Tuition refunds, K-12 education costs and rollovers to ABLE accounts for disability-related expenses, will now reflect recent tax law changes.
New regulations that reflect changes from the 2015 Protecting Americans From Tax Hikes (PATH) Act, and the 2017 tax overhaul will be issued by The Internal Revenue Service (IRS) and Treasury Department, as reported by Think Advisor in the article, “IRS, Treasury to Issue 529 Plan Regs.”
Notice 2018-58 talks about changes to tax laws that will impact 529 college savings plans related to tuition refunds, K-12 education and also rollovers to Achieving a Better Life Experience (ABLE) accounts for disability-related expenses.
Taxpayers, beneficiaries, and administrators of 529 college savings plans and ABLE programs can rely on the rules detailed in the Notice until the U.S. Treasury Department and IRS issue regulations that clarify the three changes.
For 529 plans:
The new regulations will simplify the tax treatment of a special rule added under the PATH Act for a beneficiary of a 529 plan. This is typically a student who gets a refund of tuition or other qualified education expenses. It can happen when a student drops a class mid-semester, according to the IRS and the Treasury. If the beneficiary recontributes the refund to any of his or her 529 plans within 60 days, the refund is tax-free.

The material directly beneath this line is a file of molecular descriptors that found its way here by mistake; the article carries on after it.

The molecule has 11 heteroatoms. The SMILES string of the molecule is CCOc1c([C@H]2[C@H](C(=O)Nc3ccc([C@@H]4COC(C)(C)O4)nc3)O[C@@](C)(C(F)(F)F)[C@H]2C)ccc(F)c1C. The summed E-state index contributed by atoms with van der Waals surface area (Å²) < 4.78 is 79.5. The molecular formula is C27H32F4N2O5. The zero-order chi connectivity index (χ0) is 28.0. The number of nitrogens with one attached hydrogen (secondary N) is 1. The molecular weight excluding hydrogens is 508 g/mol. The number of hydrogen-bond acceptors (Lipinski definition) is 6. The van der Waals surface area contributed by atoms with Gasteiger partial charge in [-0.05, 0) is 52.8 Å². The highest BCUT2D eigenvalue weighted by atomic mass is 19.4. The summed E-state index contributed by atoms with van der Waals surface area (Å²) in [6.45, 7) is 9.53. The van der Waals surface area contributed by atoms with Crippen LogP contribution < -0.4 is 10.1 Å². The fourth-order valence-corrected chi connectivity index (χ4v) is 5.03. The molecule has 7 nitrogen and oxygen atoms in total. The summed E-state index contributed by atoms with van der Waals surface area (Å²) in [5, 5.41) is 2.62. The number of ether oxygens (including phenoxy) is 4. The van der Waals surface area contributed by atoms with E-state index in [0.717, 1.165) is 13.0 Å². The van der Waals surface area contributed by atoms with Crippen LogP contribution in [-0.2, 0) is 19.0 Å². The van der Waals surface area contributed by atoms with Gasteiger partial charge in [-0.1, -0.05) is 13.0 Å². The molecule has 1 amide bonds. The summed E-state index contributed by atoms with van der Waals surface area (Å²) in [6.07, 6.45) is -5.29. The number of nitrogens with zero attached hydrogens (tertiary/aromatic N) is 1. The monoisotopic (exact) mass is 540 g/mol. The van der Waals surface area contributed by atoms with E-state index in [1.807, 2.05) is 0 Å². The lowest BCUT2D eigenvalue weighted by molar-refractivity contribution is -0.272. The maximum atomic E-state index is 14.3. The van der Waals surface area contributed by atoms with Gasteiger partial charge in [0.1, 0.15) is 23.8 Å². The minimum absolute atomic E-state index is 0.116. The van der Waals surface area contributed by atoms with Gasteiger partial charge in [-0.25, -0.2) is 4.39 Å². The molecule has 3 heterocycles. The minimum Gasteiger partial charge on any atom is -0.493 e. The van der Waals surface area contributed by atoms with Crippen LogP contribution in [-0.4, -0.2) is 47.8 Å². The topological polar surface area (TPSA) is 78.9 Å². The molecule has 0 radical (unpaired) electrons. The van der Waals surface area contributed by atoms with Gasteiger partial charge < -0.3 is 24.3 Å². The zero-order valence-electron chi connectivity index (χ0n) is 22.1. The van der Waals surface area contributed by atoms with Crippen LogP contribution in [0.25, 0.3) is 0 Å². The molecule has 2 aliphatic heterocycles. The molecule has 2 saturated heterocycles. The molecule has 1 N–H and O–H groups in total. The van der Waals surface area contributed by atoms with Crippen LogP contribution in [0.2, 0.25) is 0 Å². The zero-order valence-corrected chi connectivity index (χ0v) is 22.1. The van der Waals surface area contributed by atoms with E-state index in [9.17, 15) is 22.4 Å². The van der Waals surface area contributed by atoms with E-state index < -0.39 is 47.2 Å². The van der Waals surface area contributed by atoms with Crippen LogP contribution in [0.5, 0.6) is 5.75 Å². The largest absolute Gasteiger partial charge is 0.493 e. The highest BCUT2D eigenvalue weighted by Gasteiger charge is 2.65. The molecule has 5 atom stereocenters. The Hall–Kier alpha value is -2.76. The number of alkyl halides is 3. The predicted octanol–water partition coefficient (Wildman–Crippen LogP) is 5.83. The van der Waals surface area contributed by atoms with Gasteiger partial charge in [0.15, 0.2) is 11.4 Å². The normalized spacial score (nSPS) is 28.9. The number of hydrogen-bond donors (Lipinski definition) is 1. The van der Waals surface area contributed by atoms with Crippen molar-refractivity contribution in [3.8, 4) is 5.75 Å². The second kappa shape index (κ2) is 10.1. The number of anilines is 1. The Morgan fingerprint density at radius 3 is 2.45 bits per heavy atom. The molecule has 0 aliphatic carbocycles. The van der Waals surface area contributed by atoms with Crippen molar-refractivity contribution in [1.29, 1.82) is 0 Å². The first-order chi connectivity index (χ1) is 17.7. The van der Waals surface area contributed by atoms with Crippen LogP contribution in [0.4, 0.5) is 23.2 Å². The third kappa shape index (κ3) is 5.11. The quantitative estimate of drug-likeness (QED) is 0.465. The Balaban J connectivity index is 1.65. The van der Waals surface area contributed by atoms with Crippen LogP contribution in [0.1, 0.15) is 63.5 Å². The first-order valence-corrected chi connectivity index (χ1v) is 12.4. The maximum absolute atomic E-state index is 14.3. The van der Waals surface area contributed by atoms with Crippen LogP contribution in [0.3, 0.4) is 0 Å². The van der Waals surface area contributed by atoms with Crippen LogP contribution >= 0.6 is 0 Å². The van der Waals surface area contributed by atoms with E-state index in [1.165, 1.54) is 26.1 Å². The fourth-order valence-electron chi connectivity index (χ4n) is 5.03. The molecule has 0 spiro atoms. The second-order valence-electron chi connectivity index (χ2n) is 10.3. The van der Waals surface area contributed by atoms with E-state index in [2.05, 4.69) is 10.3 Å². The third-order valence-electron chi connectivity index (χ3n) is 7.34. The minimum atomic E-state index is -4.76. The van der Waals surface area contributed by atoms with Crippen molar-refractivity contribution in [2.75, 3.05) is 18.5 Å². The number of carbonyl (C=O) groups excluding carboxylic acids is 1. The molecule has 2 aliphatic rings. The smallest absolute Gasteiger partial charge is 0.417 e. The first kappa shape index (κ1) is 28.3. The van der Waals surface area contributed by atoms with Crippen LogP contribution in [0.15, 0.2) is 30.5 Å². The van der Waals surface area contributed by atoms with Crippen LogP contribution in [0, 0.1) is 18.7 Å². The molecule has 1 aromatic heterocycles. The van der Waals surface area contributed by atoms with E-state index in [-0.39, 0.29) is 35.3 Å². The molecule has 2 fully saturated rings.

The Treasury Department and IRS regulation will stipulate that re-contributions wouldn’t count against the plan’s contribution limit.
The 2017 tax law allows distributions from 529 plans to be used to pay up to a total of $10,000 of tuition per beneficiary (regardless of the number of contributing plans) each year. These can be for an elementary or secondary (K-12) public, private or religious school of the beneficiary’s choosing.
For ABLE programs:
Another change in that law lets funds be rolled over from a designated beneficiary’s 529 plan to an ABLE account. That type of account is created to pay for disability-related expenses for those who become disabled before age 26 for the same beneficiary or a family member.
Under the new IRS and Treasury regulations, rollovers from 529 plans, and any contributions made to a designated beneficiary’s ABLE account may not exceed the annual ABLE contribution limit, which in 2018 is $15,000. The exception is certain permitted contributions of the designated beneficiary’s compensation.
Reference: Think Advisor (July 30, 2018) “IRS, Treasury to Issue 529 Plan Regs”